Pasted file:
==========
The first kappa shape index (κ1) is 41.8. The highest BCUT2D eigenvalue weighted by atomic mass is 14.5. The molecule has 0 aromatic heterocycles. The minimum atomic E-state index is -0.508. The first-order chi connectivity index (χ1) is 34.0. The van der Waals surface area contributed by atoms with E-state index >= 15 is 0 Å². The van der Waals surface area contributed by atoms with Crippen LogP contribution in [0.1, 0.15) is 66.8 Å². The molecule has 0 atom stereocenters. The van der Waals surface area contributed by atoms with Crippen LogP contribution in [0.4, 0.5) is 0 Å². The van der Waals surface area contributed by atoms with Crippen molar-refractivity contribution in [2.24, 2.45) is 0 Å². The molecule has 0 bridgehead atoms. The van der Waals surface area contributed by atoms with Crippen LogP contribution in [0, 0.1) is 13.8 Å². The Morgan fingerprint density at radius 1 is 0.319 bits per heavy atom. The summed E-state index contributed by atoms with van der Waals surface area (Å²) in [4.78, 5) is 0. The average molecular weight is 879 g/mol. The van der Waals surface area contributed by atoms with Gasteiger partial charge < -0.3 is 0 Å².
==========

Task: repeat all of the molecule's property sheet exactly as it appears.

The first kappa shape index (κ1) is 41.8. The highest BCUT2D eigenvalue weighted by atomic mass is 14.5. The molecule has 0 aromatic heterocycles. The minimum atomic E-state index is -0.508. The first-order chi connectivity index (χ1) is 34.0. The van der Waals surface area contributed by atoms with E-state index >= 15 is 0 Å². The van der Waals surface area contributed by atoms with Crippen LogP contribution in [0.1, 0.15) is 66.8 Å². The molecule has 0 atom stereocenters. The van der Waals surface area contributed by atoms with Crippen LogP contribution in [0.4, 0.5) is 0 Å². The van der Waals surface area contributed by atoms with Crippen molar-refractivity contribution in [2.24, 2.45) is 0 Å². The molecule has 0 bridgehead atoms. The van der Waals surface area contributed by atoms with Crippen LogP contribution in [0, 0.1) is 13.8 Å². The Morgan fingerprint density at radius 1 is 0.319 bits per heavy atom. The summed E-state index contributed by atoms with van der Waals surface area (Å²) in [4.78, 5) is 0. The average molecular weight is 879 g/mol. The van der Waals surface area contributed by atoms with Gasteiger partial charge < -0.3 is 0 Å².